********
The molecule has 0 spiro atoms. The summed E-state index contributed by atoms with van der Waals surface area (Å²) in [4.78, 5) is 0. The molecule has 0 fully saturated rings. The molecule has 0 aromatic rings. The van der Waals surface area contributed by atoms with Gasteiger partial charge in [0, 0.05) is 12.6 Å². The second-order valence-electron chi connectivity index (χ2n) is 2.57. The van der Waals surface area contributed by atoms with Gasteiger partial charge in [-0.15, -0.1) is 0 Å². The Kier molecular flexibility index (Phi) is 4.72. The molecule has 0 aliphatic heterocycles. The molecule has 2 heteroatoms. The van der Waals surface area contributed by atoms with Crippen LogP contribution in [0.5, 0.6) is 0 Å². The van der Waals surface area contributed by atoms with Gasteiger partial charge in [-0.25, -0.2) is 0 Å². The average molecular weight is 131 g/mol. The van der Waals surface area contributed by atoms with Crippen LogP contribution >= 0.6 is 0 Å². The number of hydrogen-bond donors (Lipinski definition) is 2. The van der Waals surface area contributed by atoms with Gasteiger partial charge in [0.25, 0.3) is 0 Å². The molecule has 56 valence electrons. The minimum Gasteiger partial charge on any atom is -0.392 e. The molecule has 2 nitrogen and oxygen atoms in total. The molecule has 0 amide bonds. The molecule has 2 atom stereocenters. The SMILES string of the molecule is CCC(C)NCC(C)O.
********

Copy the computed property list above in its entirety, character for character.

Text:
The molecule has 0 spiro atoms. The summed E-state index contributed by atoms with van der Waals surface area (Å²) in [4.78, 5) is 0. The molecule has 0 fully saturated rings. The molecule has 0 aromatic rings. The van der Waals surface area contributed by atoms with Gasteiger partial charge in [0, 0.05) is 12.6 Å². The second-order valence-electron chi connectivity index (χ2n) is 2.57. The van der Waals surface area contributed by atoms with Gasteiger partial charge in [-0.15, -0.1) is 0 Å². The Kier molecular flexibility index (Phi) is 4.72. The molecule has 0 aliphatic heterocycles. The molecule has 2 heteroatoms. The van der Waals surface area contributed by atoms with Crippen LogP contribution in [0.5, 0.6) is 0 Å². The van der Waals surface area contributed by atoms with Gasteiger partial charge in [-0.25, -0.2) is 0 Å². The average molecular weight is 131 g/mol. The van der Waals surface area contributed by atoms with Crippen LogP contribution >= 0.6 is 0 Å². The number of hydrogen-bond donors (Lipinski definition) is 2. The van der Waals surface area contributed by atoms with Gasteiger partial charge in [0.25, 0.3) is 0 Å². The molecule has 56 valence electrons. The minimum Gasteiger partial charge on any atom is -0.392 e. The molecule has 2 nitrogen and oxygen atoms in total. The molecule has 0 amide bonds. The molecule has 2 atom stereocenters. The SMILES string of the molecule is CCC(C)NCC(C)O.